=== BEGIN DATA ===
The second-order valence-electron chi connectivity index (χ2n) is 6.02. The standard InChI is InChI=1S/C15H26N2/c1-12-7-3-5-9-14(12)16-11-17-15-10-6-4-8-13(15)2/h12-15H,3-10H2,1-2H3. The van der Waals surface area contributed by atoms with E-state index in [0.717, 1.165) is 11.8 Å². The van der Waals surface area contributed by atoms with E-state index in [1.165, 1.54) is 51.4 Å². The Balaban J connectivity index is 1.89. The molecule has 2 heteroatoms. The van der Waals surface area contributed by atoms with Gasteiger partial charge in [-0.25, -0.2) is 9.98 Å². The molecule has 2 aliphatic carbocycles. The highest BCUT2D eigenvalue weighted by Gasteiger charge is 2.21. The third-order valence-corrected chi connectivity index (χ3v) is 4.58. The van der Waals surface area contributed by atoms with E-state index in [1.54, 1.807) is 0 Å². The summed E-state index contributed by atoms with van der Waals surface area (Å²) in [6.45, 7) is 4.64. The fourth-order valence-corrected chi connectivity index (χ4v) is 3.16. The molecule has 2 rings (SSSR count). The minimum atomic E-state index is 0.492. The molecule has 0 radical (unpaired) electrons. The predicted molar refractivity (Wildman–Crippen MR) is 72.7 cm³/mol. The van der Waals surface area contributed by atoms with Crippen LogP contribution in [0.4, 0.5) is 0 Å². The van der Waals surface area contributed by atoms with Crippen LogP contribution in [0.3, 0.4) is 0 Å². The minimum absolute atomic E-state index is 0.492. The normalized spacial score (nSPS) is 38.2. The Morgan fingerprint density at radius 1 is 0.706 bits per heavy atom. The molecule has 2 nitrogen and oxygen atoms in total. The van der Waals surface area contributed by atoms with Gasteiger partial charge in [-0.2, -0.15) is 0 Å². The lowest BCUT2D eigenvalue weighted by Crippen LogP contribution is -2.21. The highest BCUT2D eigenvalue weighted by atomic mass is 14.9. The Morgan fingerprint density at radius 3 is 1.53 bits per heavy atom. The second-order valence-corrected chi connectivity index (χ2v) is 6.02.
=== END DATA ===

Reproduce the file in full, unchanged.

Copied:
The second-order valence-electron chi connectivity index (χ2n) is 6.02. The standard InChI is InChI=1S/C15H26N2/c1-12-7-3-5-9-14(12)16-11-17-15-10-6-4-8-13(15)2/h12-15H,3-10H2,1-2H3. The van der Waals surface area contributed by atoms with E-state index in [0.717, 1.165) is 11.8 Å². The van der Waals surface area contributed by atoms with E-state index in [1.165, 1.54) is 51.4 Å². The Balaban J connectivity index is 1.89. The molecule has 2 heteroatoms. The van der Waals surface area contributed by atoms with Gasteiger partial charge in [-0.25, -0.2) is 9.98 Å². The molecule has 2 aliphatic carbocycles. The highest BCUT2D eigenvalue weighted by Gasteiger charge is 2.21. The third-order valence-corrected chi connectivity index (χ3v) is 4.58. The van der Waals surface area contributed by atoms with E-state index in [1.54, 1.807) is 0 Å². The summed E-state index contributed by atoms with van der Waals surface area (Å²) in [6.45, 7) is 4.64. The fourth-order valence-corrected chi connectivity index (χ4v) is 3.16. The molecule has 2 rings (SSSR count). The minimum atomic E-state index is 0.492. The molecule has 0 radical (unpaired) electrons. The predicted molar refractivity (Wildman–Crippen MR) is 72.7 cm³/mol. The van der Waals surface area contributed by atoms with Crippen LogP contribution in [0.4, 0.5) is 0 Å². The van der Waals surface area contributed by atoms with Crippen LogP contribution in [0.3, 0.4) is 0 Å². The minimum absolute atomic E-state index is 0.492. The normalized spacial score (nSPS) is 38.2. The Morgan fingerprint density at radius 1 is 0.706 bits per heavy atom. The molecule has 2 nitrogen and oxygen atoms in total. The van der Waals surface area contributed by atoms with Gasteiger partial charge in [-0.2, -0.15) is 0 Å². The lowest BCUT2D eigenvalue weighted by Crippen LogP contribution is -2.21. The highest BCUT2D eigenvalue weighted by atomic mass is 14.9. The Morgan fingerprint density at radius 3 is 1.53 bits per heavy atom. The second-order valence-corrected chi connectivity index (χ2v) is 6.02.